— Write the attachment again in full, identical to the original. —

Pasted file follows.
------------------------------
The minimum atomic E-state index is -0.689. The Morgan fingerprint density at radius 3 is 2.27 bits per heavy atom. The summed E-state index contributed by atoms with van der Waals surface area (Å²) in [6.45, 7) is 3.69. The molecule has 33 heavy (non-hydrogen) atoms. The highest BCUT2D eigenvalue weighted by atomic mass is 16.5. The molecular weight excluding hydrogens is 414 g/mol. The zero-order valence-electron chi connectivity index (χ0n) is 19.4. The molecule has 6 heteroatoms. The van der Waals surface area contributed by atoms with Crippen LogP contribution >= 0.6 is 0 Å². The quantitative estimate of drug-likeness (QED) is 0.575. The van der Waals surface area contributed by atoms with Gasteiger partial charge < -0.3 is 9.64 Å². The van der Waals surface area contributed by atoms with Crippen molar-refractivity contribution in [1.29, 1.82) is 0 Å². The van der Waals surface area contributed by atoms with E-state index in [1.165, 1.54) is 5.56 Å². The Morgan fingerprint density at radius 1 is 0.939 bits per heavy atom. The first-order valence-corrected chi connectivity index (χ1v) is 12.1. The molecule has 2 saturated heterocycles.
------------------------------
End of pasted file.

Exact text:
The minimum atomic E-state index is -0.689. The Morgan fingerprint density at radius 3 is 2.27 bits per heavy atom. The summed E-state index contributed by atoms with van der Waals surface area (Å²) in [6.45, 7) is 3.69. The molecule has 33 heavy (non-hydrogen) atoms. The highest BCUT2D eigenvalue weighted by atomic mass is 16.5. The molecular weight excluding hydrogens is 414 g/mol. The zero-order valence-electron chi connectivity index (χ0n) is 19.4. The molecule has 6 heteroatoms. The van der Waals surface area contributed by atoms with Crippen LogP contribution >= 0.6 is 0 Å². The quantitative estimate of drug-likeness (QED) is 0.575. The van der Waals surface area contributed by atoms with Gasteiger partial charge < -0.3 is 9.64 Å². The van der Waals surface area contributed by atoms with Crippen molar-refractivity contribution in [1.29, 1.82) is 0 Å². The van der Waals surface area contributed by atoms with E-state index in [1.165, 1.54) is 5.56 Å². The Morgan fingerprint density at radius 1 is 0.939 bits per heavy atom. The first-order valence-corrected chi connectivity index (χ1v) is 12.1. The molecule has 2 saturated heterocycles.